After directing Flight of the Red Balloon in 2007, Taiwanese master filmmaker Hou Hsiao-hsien took eight years to direct another feature. When it arrived, it was one of the greatest achievements of his entire career. The Assassin is an absolutely beautiful wuxia picture, with Shu Qi giving a career-best performance as a trained killer whose growing conscience sees her punished with one final task: to murder the ex-fiancee that she still loves. Everything is directed to perfection: the pace, the script, the tone, the visuals, the performances, everything. It saw Hou rewarded with the Best Director prize at Cannes, five Golden Horse awards, a BAFTA nomination, and eight Asian Film Awards. It is, in my opinion, the best film of 2015.
#5: Inception (2010, USA, UK. d. Christopher Nolan.)
I am a huge fan of Christopher Nolan, and his absolutely incredible ability to generate high concept commercial cinema out of the most inventive and imaginative concepts. Inception is a monumental achievement, using an espionage set-up to create bold, surreal landscapes and eye-popping tributes to all manner of pre-existing action cinemas – notably the alpine Bond tribute during the film’s climax. Its Hans Zimmer score is so effective that other films have been copying it for the entire decade. The rolling hotel fight with Joseph Gordon Levitt is close to the best action sequence in the entire 2010s (see below for what tops it). To my mind, this is the best science fiction film of its time.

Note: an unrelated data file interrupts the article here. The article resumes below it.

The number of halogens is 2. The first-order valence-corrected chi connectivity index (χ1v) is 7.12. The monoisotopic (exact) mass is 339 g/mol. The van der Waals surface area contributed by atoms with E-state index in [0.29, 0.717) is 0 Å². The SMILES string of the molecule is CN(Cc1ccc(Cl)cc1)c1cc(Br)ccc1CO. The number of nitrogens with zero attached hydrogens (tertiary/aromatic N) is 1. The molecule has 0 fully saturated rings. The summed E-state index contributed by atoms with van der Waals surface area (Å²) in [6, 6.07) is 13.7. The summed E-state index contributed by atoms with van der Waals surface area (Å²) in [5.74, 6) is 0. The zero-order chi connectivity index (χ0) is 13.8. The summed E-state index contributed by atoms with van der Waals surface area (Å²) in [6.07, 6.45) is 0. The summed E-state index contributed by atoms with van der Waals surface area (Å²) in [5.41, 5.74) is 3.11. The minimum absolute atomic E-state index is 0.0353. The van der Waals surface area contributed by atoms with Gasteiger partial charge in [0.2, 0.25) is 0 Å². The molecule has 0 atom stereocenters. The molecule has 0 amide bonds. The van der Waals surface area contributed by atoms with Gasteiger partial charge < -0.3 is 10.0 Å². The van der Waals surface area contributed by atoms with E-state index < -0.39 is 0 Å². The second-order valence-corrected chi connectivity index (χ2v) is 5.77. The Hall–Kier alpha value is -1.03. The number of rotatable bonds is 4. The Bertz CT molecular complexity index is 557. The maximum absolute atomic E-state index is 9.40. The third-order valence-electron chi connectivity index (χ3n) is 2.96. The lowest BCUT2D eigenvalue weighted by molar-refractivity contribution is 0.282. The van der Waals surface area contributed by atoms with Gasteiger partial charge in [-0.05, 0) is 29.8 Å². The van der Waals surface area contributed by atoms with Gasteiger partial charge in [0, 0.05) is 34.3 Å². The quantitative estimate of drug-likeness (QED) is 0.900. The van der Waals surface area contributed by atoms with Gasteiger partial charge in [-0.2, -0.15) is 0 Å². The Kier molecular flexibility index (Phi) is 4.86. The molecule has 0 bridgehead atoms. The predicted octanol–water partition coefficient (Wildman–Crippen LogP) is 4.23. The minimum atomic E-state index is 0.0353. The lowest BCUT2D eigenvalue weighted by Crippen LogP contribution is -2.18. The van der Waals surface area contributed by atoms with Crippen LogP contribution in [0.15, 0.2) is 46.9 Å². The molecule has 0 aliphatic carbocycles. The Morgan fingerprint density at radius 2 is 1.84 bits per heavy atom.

#4: Climax (2018, France, Belgium. d. Gaspar Noé.)
A group of contemporary dancers hire out an abandoned school in the middle of winter. There they undertake final rehearsals of their latest performance before shipping out to the USA. The rehearsal complete, they relax and party with a small buffet and loud music. Only someone has spiked the punch. All that happens in Gaspar Noé’s claustrophobic thriller is that some attractive young people have a dance, and then a bad drug trip, but the dance is stunningly presented and cuts to the soul and the trip is so immersive, paranoid, and frightening that it becomes an outright horror picture. This is a nightmare brought to the screen: it is confronting, horrifying, squirm-inducing, and actively upsetting. The constantly rolling camera work generates nausea in the audience, and the screaming soundtrack makes it all seem overwhelming. Despite most viewers most likely swearing off seeing it ever again, it’s actually a film that rewards multiple viewings. For something as simple as a film to generate such instinctive reactions is remarkable. This is the best film of 2018.
#3: Personal Shopper (2016, France, Belgium, Czech Republic, Germany. d. Olivier Assayas.)